'This computer' layer
This settings layer is designated for your personal global settings and applies for all solutions on your local machine.
The corresponding settings file is saved as: %APPDATA%\JetBrains\Shared\vAny\GlobalSettingsStorage.DotSettings
'Solution team-shared' layer
'Solution personal' layer
This layer allows you to override team-shared settings without changing them. You may find this helpful if you need to have some settings applied only in this solution and independently of your team.
The corresponding settings file <SolutionName>.sln.DotSettings.user is saved in the solution folder. You should not add it to your VCS.
Consider the illustration below. You can see that initially all setting layers are empty and therefore ReSharper can 'see through them' and apply the default settings:
In fact, initially the settings-layer files do not exist, they are first created whey you modify and save some setting. But if a setting file exists, it is still 'transparent' for all setting that are not defined in it.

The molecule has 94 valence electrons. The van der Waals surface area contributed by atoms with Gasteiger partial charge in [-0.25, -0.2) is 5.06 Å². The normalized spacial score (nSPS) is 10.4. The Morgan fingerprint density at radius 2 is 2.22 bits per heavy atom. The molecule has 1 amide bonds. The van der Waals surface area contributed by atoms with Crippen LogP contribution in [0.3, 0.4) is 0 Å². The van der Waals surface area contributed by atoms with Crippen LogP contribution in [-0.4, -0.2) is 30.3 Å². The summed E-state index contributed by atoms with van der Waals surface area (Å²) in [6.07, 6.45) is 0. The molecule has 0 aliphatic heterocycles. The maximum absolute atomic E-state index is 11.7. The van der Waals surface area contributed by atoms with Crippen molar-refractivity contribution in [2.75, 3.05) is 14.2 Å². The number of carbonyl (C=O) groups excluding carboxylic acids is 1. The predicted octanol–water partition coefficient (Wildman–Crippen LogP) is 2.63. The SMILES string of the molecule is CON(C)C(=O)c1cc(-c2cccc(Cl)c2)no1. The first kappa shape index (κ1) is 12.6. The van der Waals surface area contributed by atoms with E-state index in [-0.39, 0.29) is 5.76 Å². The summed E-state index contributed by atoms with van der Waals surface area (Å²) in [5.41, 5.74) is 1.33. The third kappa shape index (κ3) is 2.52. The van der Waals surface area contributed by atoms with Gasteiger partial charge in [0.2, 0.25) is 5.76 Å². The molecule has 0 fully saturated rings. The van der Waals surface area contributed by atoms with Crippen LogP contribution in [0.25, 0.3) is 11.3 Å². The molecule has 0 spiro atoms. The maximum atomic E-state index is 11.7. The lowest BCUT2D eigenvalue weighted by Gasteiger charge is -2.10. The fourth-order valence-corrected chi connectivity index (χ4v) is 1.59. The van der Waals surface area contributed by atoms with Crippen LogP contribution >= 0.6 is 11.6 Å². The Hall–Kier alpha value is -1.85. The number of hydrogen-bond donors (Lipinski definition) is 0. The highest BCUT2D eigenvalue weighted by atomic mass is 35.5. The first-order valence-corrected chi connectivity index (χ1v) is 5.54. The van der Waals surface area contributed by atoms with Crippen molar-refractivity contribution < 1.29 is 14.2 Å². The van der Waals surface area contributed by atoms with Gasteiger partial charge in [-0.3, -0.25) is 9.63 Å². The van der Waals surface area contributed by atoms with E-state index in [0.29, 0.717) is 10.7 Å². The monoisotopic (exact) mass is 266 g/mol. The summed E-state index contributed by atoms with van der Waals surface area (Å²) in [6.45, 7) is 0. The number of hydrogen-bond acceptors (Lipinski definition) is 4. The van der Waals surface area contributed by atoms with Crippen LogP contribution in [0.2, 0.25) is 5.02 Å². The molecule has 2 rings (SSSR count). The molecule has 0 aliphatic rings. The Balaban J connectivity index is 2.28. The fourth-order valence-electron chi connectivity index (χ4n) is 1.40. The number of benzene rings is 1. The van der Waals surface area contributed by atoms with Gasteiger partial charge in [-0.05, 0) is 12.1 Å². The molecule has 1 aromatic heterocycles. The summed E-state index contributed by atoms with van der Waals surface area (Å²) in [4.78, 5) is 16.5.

Save and override settings
Each time you change some setting in in the Options dialog, a message with the number of unsaved setting appear in the bottom of the dialog.
To apply the changes, you should save them using one of the buttons:
Save (Smart Save)
This applies the 'smart save' logic.
Use it to save your modifications and keep team-shared and/or custom layers (if any) intact. In other words, use Save if you just want to save your changes without bothering about setting layers.
Save will save your changes to 'This computer' setting layer, then — if there are other values for the modified settings in the 'Solution team-shared' and/or custom layers — the changes will also be saved to the 'Solution personal' layer to override values in other layers.
Consider the example in the illustration below. Suppose you changed three settings and had 'green' instead of ‘blue’ values; these changes were saved in 'This computer' layer. Then, your team has decided to have settings A and C ‘yellow’ within your team-shared solution, so these values were saved by a team-lead in the 'Solution team-shared' layer, ReSharper applied them as soon as you pulled changes from your VCS. Finally, you realized that you felt more comfortable with the ‘green’ value for setting A, and you changed and saved it again, this time it was also saved in the 'Solution personal' layer, which allowed you to have the desired value applied without changing the team-shared layer:
Save To (Save to Specific Layer)